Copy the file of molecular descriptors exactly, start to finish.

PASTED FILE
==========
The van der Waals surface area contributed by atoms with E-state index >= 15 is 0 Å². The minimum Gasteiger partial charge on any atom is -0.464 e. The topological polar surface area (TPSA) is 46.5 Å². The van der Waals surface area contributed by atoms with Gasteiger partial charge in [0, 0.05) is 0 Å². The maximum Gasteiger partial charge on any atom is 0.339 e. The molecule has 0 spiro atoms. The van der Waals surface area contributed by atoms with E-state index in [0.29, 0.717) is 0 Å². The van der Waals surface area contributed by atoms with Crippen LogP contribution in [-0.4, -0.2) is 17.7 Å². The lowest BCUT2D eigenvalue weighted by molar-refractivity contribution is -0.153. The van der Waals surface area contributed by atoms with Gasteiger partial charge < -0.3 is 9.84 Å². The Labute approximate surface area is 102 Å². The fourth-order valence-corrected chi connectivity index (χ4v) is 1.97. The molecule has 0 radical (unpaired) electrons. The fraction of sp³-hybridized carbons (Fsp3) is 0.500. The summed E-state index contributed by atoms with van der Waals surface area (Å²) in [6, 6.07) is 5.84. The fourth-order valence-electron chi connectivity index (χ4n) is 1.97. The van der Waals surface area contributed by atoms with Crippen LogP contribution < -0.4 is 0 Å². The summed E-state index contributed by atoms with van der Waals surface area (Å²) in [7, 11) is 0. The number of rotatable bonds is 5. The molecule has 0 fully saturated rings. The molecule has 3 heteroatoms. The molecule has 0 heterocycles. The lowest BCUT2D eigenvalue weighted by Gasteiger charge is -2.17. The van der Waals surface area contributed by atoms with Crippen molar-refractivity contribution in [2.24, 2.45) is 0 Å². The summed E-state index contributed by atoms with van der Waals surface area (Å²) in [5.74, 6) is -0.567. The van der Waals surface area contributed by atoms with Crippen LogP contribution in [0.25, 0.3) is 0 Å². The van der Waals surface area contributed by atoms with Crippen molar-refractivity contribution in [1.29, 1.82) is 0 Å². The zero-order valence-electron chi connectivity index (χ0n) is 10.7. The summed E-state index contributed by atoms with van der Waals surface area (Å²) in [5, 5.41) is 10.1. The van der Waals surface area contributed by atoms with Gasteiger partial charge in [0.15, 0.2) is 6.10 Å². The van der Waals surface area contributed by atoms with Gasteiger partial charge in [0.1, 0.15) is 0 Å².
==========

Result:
The van der Waals surface area contributed by atoms with E-state index >= 15 is 0 Å². The minimum Gasteiger partial charge on any atom is -0.464 e. The topological polar surface area (TPSA) is 46.5 Å². The van der Waals surface area contributed by atoms with Gasteiger partial charge in [0, 0.05) is 0 Å². The maximum Gasteiger partial charge on any atom is 0.339 e. The molecule has 0 spiro atoms. The van der Waals surface area contributed by atoms with E-state index in [0.29, 0.717) is 0 Å². The van der Waals surface area contributed by atoms with Crippen LogP contribution in [-0.4, -0.2) is 17.7 Å². The lowest BCUT2D eigenvalue weighted by molar-refractivity contribution is -0.153. The van der Waals surface area contributed by atoms with Gasteiger partial charge < -0.3 is 9.84 Å². The Labute approximate surface area is 102 Å². The fourth-order valence-corrected chi connectivity index (χ4v) is 1.97. The molecule has 0 radical (unpaired) electrons. The fraction of sp³-hybridized carbons (Fsp3) is 0.500. The summed E-state index contributed by atoms with van der Waals surface area (Å²) in [6, 6.07) is 5.84. The fourth-order valence-electron chi connectivity index (χ4n) is 1.97. The van der Waals surface area contributed by atoms with Crippen LogP contribution < -0.4 is 0 Å². The summed E-state index contributed by atoms with van der Waals surface area (Å²) in [7, 11) is 0. The number of rotatable bonds is 5. The molecule has 0 fully saturated rings. The molecule has 3 heteroatoms. The molecule has 0 heterocycles. The lowest BCUT2D eigenvalue weighted by Gasteiger charge is -2.17. The van der Waals surface area contributed by atoms with Crippen molar-refractivity contribution in [2.24, 2.45) is 0 Å². The summed E-state index contributed by atoms with van der Waals surface area (Å²) in [5.74, 6) is -0.567. The van der Waals surface area contributed by atoms with Crippen LogP contribution in [0.25, 0.3) is 0 Å². The van der Waals surface area contributed by atoms with Crippen molar-refractivity contribution in [1.29, 1.82) is 0 Å². The zero-order valence-electron chi connectivity index (χ0n) is 10.7. The summed E-state index contributed by atoms with van der Waals surface area (Å²) in [5, 5.41) is 10.1. The van der Waals surface area contributed by atoms with Gasteiger partial charge in [0.15, 0.2) is 6.10 Å². The van der Waals surface area contributed by atoms with Gasteiger partial charge in [0.1, 0.15) is 0 Å².